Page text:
“It is our considered opinion that the applicant has made out a good case for our intervention,” said the court in its judgment read by Justice Mabuza.
The court granted an order reviewing and setting aside and/or correcting the condition of the pardon recommended by the Prerogative of Mercy Committee that Gama would only be released on attainment of the age of 75 years.
Importantly, the court further ordered that Gama “be released from custody for the reason that he has served his sentence.”
When the order was delivered, Gama may have dreamt of a fresh start; a life outside prison walls after being in jail for 24 years. It was not to be.
The High Court ruling has no effect on Gama because the king decreed that he would walk free at the age of 75 years.
The king chairs the Prerogative of Mercy Committee, which is established by Section 78 of the constitution. It states in part that “The king may, in respect of a person sentenced to death or life imprisonment –
(a) Grant a pardon, either free or subject to lawful conditions;
(b) Grant to any person a respite, either indefinite or for specific period.”
In exercising the powers as chair of this committee, King Mswati III is advised by the committee members which include two people appointed by the king from his advisory council. Other members include the attorney general, minister for justice and a suitable qualified medical doctor recommended by the minister of health.
While correctional services chose not to implement the court order because of the decision by the Prerogative of Mercy Committee, spokesperson for the correctional services, Superintendent, Gugulethu Dlamini, confirmed that Gama is still behind bars doing ambassadorial work for the institution. Dlamini declined to elaborate why Gama is still locked up when he is armed with a court order setting him free.
However, an impeccable source speaking on condition of anonymity told Inhlase that after receiving the court order of October 5, 2017, the correctional services was prepared to let him go but then decided against it because of the decision of the Prerogative of Mercy Committee.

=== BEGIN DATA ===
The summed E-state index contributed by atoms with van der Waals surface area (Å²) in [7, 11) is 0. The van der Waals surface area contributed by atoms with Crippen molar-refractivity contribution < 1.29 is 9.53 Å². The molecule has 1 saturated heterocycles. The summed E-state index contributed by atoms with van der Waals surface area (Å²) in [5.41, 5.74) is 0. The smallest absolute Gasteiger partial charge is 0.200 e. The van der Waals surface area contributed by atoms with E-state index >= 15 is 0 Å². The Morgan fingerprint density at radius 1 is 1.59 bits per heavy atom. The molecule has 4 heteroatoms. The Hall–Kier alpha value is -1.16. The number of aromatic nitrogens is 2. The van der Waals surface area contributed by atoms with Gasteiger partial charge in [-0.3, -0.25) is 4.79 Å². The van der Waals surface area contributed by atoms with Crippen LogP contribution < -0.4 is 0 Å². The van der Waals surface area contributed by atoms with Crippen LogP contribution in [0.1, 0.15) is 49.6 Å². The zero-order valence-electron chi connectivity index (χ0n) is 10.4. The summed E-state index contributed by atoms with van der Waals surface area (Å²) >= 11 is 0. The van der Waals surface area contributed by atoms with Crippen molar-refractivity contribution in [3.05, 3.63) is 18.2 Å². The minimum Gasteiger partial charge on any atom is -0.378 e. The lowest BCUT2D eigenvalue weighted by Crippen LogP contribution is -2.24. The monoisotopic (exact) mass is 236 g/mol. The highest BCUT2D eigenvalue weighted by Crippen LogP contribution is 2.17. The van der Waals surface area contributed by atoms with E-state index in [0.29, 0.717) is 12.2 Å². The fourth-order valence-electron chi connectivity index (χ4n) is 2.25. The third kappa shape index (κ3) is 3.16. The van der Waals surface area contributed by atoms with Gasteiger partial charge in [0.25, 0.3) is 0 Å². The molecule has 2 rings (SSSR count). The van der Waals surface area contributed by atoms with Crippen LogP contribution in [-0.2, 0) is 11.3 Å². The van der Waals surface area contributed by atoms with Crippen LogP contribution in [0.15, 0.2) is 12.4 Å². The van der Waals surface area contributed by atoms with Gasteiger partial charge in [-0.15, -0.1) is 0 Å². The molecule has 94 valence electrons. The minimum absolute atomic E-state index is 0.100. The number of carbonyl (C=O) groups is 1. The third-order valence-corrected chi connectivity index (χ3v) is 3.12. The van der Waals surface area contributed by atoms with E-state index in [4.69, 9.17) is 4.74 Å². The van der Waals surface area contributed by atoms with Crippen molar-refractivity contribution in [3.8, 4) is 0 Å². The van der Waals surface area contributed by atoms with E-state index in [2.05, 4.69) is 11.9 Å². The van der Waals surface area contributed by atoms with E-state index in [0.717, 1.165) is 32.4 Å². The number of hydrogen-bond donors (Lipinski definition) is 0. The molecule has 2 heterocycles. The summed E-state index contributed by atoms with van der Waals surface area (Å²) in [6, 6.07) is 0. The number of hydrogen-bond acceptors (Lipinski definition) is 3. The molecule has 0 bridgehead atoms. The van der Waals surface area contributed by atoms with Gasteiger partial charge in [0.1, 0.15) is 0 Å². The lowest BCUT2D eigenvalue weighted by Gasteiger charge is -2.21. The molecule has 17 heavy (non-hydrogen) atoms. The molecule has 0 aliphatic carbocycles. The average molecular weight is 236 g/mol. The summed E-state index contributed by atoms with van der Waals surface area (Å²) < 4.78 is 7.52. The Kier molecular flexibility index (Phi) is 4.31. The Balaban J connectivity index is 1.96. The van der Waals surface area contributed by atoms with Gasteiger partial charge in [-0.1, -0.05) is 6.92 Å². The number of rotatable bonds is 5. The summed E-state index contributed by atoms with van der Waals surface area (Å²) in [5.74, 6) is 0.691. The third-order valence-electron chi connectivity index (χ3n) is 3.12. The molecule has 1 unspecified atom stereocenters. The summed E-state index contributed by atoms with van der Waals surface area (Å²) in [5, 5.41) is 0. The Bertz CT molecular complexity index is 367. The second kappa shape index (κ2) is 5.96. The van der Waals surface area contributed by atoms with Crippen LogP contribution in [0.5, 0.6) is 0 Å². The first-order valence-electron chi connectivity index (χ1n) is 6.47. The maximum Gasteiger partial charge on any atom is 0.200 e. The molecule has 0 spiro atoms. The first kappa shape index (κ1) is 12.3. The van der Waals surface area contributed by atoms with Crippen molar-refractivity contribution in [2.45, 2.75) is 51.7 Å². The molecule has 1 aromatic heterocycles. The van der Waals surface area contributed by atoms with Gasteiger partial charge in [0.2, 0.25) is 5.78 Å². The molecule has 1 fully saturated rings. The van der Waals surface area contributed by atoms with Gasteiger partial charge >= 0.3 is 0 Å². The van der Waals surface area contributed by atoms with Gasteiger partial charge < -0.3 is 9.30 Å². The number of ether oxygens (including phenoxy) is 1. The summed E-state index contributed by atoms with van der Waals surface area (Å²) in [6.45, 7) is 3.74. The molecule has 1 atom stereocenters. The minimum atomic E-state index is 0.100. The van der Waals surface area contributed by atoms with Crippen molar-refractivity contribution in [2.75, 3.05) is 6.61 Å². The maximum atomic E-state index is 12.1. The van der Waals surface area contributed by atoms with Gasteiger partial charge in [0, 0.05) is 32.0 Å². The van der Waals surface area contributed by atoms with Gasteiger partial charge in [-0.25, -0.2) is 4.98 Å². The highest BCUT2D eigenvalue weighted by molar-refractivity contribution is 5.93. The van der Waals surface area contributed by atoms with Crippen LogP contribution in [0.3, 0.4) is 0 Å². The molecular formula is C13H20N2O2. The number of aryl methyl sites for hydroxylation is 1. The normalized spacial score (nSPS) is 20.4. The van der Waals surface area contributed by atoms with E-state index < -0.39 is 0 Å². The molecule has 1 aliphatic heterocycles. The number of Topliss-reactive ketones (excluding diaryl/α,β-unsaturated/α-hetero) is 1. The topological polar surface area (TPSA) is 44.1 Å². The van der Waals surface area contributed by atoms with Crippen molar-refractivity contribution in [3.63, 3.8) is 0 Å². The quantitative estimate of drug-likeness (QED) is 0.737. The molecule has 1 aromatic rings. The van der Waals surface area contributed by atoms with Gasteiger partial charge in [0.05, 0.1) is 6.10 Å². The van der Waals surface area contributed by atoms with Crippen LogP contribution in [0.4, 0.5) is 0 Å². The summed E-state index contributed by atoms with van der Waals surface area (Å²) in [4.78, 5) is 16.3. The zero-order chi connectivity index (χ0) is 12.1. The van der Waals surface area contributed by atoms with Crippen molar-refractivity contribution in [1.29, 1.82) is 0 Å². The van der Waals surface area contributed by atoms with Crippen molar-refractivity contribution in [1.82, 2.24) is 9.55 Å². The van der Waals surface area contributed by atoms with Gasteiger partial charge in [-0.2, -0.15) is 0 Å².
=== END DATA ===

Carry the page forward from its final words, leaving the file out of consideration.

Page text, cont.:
The directive to keep Gama in jail sent a clear message that the courts do not have the final say on questions of law in the country.
While Gama’s fight to be set free was set back in 2018 when his lawyer passed away, Attorney General, Sifiso Khumalo says the reason Gama was not released in line with the High Court decision had nothing to do with the decision of the Prerogative of Mercy Committee signed by King Mswati. He says Gama was not released because of an appeal filed by his office.
The AG had lodged the appeal the following day – October 6, 2017 – and did nothing further about it for four years. The AG was jostled back into action when in 2021 Gama applied for the appeal to be declared abandoned. The AG opposed the application and pleaded for condonation.
At the hearing of the appeal in June 2022 the AG conceded that the continued imprisonment of Gama was prejudicial to him (Gama) in that he had been further deprived of his freedom.
Despite the four years the AG was doing nothing, the court ostensible for the sake of justice ruled in favour of the AG.
Now, in his 30th year of incarceration, at Matsapha Correctional Services, Gama continues to play the role of poster boy for the correctional services. He is paraded in public as brand ambassador, extolling all the virtues of success of the rehabilitation programme in His Majesty’s Correctional Services.
He occasionally visits schools and youth gatherings to tell youngsters that crime does not pay.
He has been rehabilitated, is a born-again Christian but still in prison. The High Court order setting him free has, so far, meant nothing which sends a clear message about where ultimate power in eSwatini lies.